On Friday, April 2, the College extended the ongoing quiet period following a sharp increase in student COVID-19 cases. There were 10 new positive student results last week, bringing the total number of student cases for the semester to 56. As of Wednesday, there are seven active student cases and 39 students in quarantine. There are two active employee cases, bringing the semester total to 30.
The College announced on Tuesday that it would host a vaccine clinic in conjunction with Knox Public Health today from 9 a.m. to 12 p.m. at the Lowry Center, which will offer Kenyon students the one-shot Johnson & Johnson vaccine. The College has 1,050 doses available for student use, which Director of Health and Counseling Chris Smith believes will be “sufficient” to meet the need at Kenyon.
Furthermore, students who do not receive the Johnson & Johnson vaccine through the College can do so through other vaccine distribution centers like Knox Community Hospital, since eligibility in Ohio has opened up to all people 16 and older. Many Kenyon students have already received their first doses of the vaccine.
“We’re hoping that this is a really great opportunity to get the vaccination coverage for our entire campus community,” Smith said, adding that he hopes the widespread vaccinations will put the campus in a “good space” as the semester winds down.
Even with the promise of mass vaccinations around the country, Smith emphasized the fact that the country is still “in an active pandemic” and students need to remain vigilant given the increase in cases on campus. While cases in Knox County remain high, Knox Pages reported that one in four Knox county residents have received at least one dose of the vaccine.
Kenyon’s latest wastewater report, released Tuesday, reflected this rise in cases, finding that levels of COVID-19 are still high in the Village and Kenyon. However, Decatur noted that the wastewater testing is not as up to date as it should be.
“The biggest concern that I have on [the wastewater] front is a timing issue. And I know that Professor [of Biology Joan] Slonczewski has been in touch with the folks that do the analysis to see what we can do on that front,” said Decatur. “But the lag in timing has actually meant that we’ve had individual test results back before wastewater results, and ideally, that should be the other way around.”
In mid-March, there were 10 new student cases, prompting a quiet period which was set to end on April 2. However, Director of Cox Health and Counseling Chris Smith said that an additional 10 cases detected between March 26 and April 2 raised the campus positivity rate to above 1%, leading to an extension of the quiet period. It is possible that the College missed some cases in the first few weeks of March, as only a quarter of the student body was tested each week for several weeks.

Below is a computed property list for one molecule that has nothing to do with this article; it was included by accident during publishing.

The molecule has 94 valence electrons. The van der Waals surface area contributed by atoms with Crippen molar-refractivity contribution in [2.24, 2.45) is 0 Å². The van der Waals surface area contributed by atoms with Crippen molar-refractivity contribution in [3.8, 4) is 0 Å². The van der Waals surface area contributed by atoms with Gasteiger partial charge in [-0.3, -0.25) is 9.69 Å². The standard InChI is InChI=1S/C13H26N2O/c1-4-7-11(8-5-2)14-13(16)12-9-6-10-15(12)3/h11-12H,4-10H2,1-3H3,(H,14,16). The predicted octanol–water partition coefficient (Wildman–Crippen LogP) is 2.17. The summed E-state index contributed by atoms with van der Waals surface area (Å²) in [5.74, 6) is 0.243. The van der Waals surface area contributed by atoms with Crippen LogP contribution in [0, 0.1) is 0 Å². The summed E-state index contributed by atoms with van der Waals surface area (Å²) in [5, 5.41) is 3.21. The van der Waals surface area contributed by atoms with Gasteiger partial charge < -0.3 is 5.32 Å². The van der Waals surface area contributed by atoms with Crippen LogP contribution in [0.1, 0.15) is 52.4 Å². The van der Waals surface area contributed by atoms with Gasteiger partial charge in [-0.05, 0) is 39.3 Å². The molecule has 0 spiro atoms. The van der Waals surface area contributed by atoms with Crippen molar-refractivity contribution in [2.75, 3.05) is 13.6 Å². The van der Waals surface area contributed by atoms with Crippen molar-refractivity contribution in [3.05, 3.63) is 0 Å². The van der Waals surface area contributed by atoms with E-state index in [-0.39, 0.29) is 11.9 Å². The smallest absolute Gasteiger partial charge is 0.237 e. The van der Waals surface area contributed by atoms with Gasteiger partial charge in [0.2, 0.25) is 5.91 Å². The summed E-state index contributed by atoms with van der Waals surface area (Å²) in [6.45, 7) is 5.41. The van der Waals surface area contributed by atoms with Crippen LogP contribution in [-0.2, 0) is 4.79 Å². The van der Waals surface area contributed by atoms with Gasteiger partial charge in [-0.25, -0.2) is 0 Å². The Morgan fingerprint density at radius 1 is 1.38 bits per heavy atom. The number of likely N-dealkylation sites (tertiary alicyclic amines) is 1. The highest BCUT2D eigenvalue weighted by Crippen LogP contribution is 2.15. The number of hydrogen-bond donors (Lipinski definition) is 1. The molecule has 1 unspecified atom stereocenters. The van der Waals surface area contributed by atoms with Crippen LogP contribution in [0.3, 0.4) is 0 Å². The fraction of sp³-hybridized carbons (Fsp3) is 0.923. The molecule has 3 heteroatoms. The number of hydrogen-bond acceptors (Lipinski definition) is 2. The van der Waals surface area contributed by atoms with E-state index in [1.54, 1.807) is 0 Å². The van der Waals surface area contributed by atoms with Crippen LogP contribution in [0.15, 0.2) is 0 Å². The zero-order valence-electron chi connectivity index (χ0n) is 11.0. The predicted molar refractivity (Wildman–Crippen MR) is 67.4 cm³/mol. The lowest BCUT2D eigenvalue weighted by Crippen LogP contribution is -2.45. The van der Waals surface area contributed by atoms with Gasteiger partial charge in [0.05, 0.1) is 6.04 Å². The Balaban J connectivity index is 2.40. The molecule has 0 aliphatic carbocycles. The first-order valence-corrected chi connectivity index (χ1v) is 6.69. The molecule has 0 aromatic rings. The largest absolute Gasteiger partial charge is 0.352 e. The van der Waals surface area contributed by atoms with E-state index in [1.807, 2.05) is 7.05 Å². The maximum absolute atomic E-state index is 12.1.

Smith said those additional 10 cases detected last week show that there is wider community spread at Kenyon outside of small groups of close contacts.
“There is also a new observance that we’re experiencing,” said Smith. “Some of those close contacts are also developing symptoms, and some of them are actually becoming positives themselves. That’s something we didn’t really see in the fall semester.”
Symptomatic close contacts led to a change in the way that the College is testing those in quarantine. Instead of testing quarantined students on the 10th day of their quarantine, close contacts are tested at the beginning of their quarantine and then incrementally throughout.
Furthermore, general student testing (which is now taking place weekly for the entire student body during quiet period) will now take place within a three-day window instead of over four days. This allows for student results to arrive by the end of the week, which Smith said will help determine if it is necessary to further extend the quiet period.
Smith hopes that the extension along with more frequent testing and vaccinations will help reduce the campus positivity rate and the amount of transmission. Smith is hopeful that the quiet period will be able to be lifted on April 9, should the campus positivity rate decrease to under 1%.